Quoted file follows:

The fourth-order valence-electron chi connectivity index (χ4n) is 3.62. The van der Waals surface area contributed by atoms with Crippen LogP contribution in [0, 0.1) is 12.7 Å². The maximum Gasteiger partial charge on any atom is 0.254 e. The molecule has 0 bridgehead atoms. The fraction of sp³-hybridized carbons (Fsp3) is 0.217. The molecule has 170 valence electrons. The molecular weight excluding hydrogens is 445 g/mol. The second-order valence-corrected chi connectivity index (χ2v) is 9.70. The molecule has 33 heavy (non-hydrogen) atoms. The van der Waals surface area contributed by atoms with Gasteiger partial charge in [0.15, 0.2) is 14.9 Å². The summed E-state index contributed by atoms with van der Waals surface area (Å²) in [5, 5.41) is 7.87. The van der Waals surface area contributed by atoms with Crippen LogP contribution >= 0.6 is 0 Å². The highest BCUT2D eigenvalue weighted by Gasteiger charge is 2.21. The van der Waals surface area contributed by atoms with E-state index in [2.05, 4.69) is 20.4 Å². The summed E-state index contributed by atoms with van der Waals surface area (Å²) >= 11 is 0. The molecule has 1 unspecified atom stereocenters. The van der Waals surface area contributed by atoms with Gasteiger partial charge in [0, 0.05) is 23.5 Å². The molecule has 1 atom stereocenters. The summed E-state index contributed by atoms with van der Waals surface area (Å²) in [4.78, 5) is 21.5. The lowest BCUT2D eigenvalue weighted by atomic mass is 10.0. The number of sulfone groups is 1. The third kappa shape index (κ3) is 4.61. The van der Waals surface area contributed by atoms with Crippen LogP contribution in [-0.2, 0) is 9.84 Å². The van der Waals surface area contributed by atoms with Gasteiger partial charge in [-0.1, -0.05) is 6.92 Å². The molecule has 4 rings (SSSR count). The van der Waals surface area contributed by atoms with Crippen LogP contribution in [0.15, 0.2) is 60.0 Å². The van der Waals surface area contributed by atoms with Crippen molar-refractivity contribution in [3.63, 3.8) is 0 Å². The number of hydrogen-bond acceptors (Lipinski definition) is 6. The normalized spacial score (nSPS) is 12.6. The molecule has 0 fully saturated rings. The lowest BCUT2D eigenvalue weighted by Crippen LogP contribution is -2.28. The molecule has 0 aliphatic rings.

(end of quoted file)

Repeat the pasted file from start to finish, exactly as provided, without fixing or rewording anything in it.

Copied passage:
The fourth-order valence-electron chi connectivity index (χ4n) is 3.62. The van der Waals surface area contributed by atoms with Crippen LogP contribution in [0, 0.1) is 12.7 Å². The maximum Gasteiger partial charge on any atom is 0.254 e. The molecule has 0 bridgehead atoms. The fraction of sp³-hybridized carbons (Fsp3) is 0.217. The molecule has 170 valence electrons. The molecular weight excluding hydrogens is 445 g/mol. The second-order valence-corrected chi connectivity index (χ2v) is 9.70. The molecule has 33 heavy (non-hydrogen) atoms. The van der Waals surface area contributed by atoms with Gasteiger partial charge in [0.15, 0.2) is 14.9 Å². The summed E-state index contributed by atoms with van der Waals surface area (Å²) in [5, 5.41) is 7.87. The van der Waals surface area contributed by atoms with Crippen LogP contribution >= 0.6 is 0 Å². The highest BCUT2D eigenvalue weighted by Gasteiger charge is 2.21. The van der Waals surface area contributed by atoms with E-state index in [2.05, 4.69) is 20.4 Å². The summed E-state index contributed by atoms with van der Waals surface area (Å²) >= 11 is 0. The molecule has 1 unspecified atom stereocenters. The van der Waals surface area contributed by atoms with Gasteiger partial charge in [0, 0.05) is 23.5 Å². The molecule has 1 atom stereocenters. The summed E-state index contributed by atoms with van der Waals surface area (Å²) in [4.78, 5) is 21.5. The lowest BCUT2D eigenvalue weighted by atomic mass is 10.0. The number of sulfone groups is 1. The third kappa shape index (κ3) is 4.61. The van der Waals surface area contributed by atoms with Crippen LogP contribution in [-0.2, 0) is 9.84 Å². The van der Waals surface area contributed by atoms with Gasteiger partial charge in [-0.1, -0.05) is 6.92 Å². The molecule has 4 rings (SSSR count). The van der Waals surface area contributed by atoms with Crippen LogP contribution in [0.15, 0.2) is 60.0 Å². The van der Waals surface area contributed by atoms with Crippen molar-refractivity contribution in [3.63, 3.8) is 0 Å². The number of hydrogen-bond acceptors (Lipinski definition) is 6. The normalized spacial score (nSPS) is 12.6. The molecule has 0 fully saturated rings. The lowest BCUT2D eigenvalue weighted by Crippen LogP contribution is -2.28. The molecule has 0 aliphatic rings.